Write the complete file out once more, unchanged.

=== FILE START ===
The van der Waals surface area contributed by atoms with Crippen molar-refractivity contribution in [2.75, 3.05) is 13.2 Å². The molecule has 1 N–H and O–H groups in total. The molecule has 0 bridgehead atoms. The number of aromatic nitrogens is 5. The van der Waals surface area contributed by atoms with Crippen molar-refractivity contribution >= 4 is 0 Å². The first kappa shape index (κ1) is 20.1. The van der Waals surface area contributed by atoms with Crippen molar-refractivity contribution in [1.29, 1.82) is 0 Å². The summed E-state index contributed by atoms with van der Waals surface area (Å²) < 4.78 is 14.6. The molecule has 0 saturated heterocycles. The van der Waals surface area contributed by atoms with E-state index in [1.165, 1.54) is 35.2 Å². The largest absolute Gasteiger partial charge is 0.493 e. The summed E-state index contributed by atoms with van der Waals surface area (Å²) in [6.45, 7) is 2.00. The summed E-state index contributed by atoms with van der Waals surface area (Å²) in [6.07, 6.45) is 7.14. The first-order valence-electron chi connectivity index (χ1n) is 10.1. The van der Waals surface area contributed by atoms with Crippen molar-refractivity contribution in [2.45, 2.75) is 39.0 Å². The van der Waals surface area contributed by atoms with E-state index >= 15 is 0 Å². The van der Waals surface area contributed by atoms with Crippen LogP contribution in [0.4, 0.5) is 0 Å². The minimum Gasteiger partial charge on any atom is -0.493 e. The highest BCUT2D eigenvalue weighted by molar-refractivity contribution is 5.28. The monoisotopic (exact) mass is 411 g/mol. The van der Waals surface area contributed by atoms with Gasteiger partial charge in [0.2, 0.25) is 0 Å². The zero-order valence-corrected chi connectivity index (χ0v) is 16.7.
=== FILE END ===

The van der Waals surface area contributed by atoms with Crippen molar-refractivity contribution in [2.75, 3.05) is 13.2 Å². The molecule has 1 N–H and O–H groups in total. The molecule has 0 bridgehead atoms. The number of aromatic nitrogens is 5. The van der Waals surface area contributed by atoms with Crippen molar-refractivity contribution >= 4 is 0 Å². The first kappa shape index (κ1) is 20.1. The van der Waals surface area contributed by atoms with Crippen molar-refractivity contribution in [1.29, 1.82) is 0 Å². The summed E-state index contributed by atoms with van der Waals surface area (Å²) < 4.78 is 14.6. The molecule has 0 saturated heterocycles. The van der Waals surface area contributed by atoms with E-state index in [1.165, 1.54) is 35.2 Å². The largest absolute Gasteiger partial charge is 0.493 e. The summed E-state index contributed by atoms with van der Waals surface area (Å²) in [6.45, 7) is 2.00. The summed E-state index contributed by atoms with van der Waals surface area (Å²) in [6.07, 6.45) is 7.14. The first-order valence-electron chi connectivity index (χ1n) is 10.1. The van der Waals surface area contributed by atoms with Crippen molar-refractivity contribution in [2.45, 2.75) is 39.0 Å². The van der Waals surface area contributed by atoms with E-state index >= 15 is 0 Å². The van der Waals surface area contributed by atoms with Crippen LogP contribution in [0.4, 0.5) is 0 Å². The minimum Gasteiger partial charge on any atom is -0.493 e. The highest BCUT2D eigenvalue weighted by molar-refractivity contribution is 5.28. The monoisotopic (exact) mass is 411 g/mol. The van der Waals surface area contributed by atoms with Gasteiger partial charge in [0.2, 0.25) is 0 Å². The zero-order valence-corrected chi connectivity index (χ0v) is 16.7.